The tale “Neko no Myojutsu” is from an old budo fable written by the samurai Niwa Jurozaemon Tadaaki (pen name Issai Chozanshi, 1659-1741) in 1727. To quote William Scott Wilson: “Little is known about the man.. but he was clearly acquainted with swordsmanship, philosophy, and art, and had made an extensive study of Buddhism, Confucianism, Taoism, and Shinto, and seems to have been familiar with the works of Musashi and the priest Takuan” (see references).

The story is a staple for those that study kendo/kenjutsu, or budo in general for that matter. I am sure most kenshi247.net readers would have read Yagyu Munenori’s “Heiho Kadensho” and Miyamoto Musashi’s “Go rin no sho,” but I’m not sure if many have studied this.

The narrative features a swordsman called Shōken who is beset by a pesky rat. After the neighborhood cats fail to chase the rat away, the swordsman himself tries his hand at getting rid of the rat. Failing miserably himself, he calls on the help of a cat “widely known for her mysterious virtue as the most able rat-catcher.” This cat catches the rat with ease, and that evening all the cats get together to discuss the days events and the art of fighting rats.

It is not for me to attempt to spell out what the the short narrative seeks to illustrate, nor what lessons lie therein, I simple present it here as is, leaving the reader to make their own mind up. Grab yourself a cup of coffee/tea and enjoy!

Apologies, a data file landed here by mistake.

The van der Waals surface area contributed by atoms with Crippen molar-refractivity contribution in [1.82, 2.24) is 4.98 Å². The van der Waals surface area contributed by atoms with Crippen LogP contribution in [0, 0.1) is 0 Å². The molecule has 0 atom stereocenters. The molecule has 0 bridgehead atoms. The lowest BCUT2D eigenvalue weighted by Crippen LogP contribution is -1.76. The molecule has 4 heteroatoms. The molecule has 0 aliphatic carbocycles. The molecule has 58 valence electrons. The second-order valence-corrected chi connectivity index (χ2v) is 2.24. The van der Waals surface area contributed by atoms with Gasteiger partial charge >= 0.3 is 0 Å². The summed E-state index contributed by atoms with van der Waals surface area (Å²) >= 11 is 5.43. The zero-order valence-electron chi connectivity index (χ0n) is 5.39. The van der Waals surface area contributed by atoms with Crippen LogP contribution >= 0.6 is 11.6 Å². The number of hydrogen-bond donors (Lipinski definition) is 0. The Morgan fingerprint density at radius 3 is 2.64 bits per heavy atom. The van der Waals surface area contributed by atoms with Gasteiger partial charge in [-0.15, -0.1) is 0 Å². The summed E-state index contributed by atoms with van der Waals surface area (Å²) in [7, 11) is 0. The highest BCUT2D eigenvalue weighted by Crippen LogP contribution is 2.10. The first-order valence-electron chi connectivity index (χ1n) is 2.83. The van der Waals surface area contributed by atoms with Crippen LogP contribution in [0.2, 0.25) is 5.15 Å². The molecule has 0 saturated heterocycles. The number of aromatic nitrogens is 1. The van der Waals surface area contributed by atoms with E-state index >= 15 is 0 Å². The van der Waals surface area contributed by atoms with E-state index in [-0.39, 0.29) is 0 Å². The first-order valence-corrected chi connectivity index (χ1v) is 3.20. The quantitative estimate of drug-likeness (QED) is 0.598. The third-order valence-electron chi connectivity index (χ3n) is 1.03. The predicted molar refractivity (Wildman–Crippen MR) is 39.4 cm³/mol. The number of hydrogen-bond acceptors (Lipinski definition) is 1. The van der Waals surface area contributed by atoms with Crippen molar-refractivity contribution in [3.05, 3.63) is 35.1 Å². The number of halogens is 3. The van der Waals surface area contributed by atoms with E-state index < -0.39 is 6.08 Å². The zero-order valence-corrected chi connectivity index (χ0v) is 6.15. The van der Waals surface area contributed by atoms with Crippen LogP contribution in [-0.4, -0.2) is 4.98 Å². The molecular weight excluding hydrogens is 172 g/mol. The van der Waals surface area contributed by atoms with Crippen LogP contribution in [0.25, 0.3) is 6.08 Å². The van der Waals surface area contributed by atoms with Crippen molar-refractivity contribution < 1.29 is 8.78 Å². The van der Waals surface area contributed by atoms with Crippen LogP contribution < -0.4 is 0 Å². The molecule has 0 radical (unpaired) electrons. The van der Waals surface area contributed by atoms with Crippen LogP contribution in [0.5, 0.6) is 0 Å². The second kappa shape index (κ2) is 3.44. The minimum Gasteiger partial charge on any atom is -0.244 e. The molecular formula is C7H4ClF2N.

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The reality of seme

The following is the translation of some notes written by Furuya Fukunosuke hanshi during a kendo lecture at a Yoseikai gasshuku in Nara, 2001*. Furuya hanshi sadly passed away in 2008 but his teachings have been recorded by one of his top students – Uegaki sensei – and published in book format. The book is not on sale to the public but I hope to post other items from it in the future.

I’ll stress that I didn’t attend these lectures. Whats presented here are translations of notes found in the book. As such, I can’t impart any of the verbal teachings behind the words. Apologies in advance.

* 95% of the following is from a gasshuku in 2001, the other 5% are additions from a different gasshuku in 1999 using notes of with a very similar theme.


The reality of seme

* The main components of seme:

  1. Capture the initiative with your spirit (気)… by doing this you can create openings (隙) allowing you to execute various waza;
  2. Control the center (中心)… forcing your opponents sword tip from the your center line, break his center and strike;
  3. Develop your understanding of advantageous spatial distance (Maai 間合い)… by this I mean understanding the spatial distance between you and your opponent and using it to your advantage.

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Kendo is…

Sawaki Kodo (沢木興道, 1880-1965) is considered by some to be the most important Japanese Zen master of the 20th century. His parents died early and he grew up being adopted by a gambler and an ex-prostitute. When he was 16, he ran away from home to become a monk at Eiheiji, one of the two main temples of Soto Zen. At first unsuccessful, he was finally ordained as a monk and began his Zen studies.